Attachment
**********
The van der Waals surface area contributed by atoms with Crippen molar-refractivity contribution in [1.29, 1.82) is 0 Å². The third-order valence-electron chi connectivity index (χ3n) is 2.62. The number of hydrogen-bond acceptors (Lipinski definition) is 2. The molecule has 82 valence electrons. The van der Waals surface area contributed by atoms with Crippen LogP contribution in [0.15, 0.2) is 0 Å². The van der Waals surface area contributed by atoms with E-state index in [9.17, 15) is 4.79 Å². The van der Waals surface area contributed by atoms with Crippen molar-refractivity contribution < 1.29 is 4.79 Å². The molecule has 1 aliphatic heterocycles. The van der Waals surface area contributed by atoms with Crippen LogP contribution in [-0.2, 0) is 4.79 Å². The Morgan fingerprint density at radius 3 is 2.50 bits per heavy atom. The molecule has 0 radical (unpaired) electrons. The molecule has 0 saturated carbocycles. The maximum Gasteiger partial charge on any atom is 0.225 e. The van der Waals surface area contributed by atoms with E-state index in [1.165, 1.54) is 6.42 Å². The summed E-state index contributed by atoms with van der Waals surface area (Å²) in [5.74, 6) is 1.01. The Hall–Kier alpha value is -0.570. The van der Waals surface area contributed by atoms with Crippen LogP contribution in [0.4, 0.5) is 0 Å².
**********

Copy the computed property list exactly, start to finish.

The van der Waals surface area contributed by atoms with Crippen molar-refractivity contribution in [1.29, 1.82) is 0 Å². The third-order valence-electron chi connectivity index (χ3n) is 2.62. The number of hydrogen-bond acceptors (Lipinski definition) is 2. The molecule has 82 valence electrons. The van der Waals surface area contributed by atoms with Crippen LogP contribution in [0.15, 0.2) is 0 Å². The van der Waals surface area contributed by atoms with E-state index in [9.17, 15) is 4.79 Å². The van der Waals surface area contributed by atoms with Crippen molar-refractivity contribution < 1.29 is 4.79 Å². The molecule has 1 aliphatic heterocycles. The van der Waals surface area contributed by atoms with Crippen LogP contribution in [-0.2, 0) is 4.79 Å². The Morgan fingerprint density at radius 3 is 2.50 bits per heavy atom. The molecule has 0 radical (unpaired) electrons. The molecule has 0 saturated carbocycles. The maximum Gasteiger partial charge on any atom is 0.225 e. The van der Waals surface area contributed by atoms with E-state index in [1.165, 1.54) is 6.42 Å². The summed E-state index contributed by atoms with van der Waals surface area (Å²) in [5.74, 6) is 1.01. The Hall–Kier alpha value is -0.570. The van der Waals surface area contributed by atoms with Crippen LogP contribution in [0.4, 0.5) is 0 Å².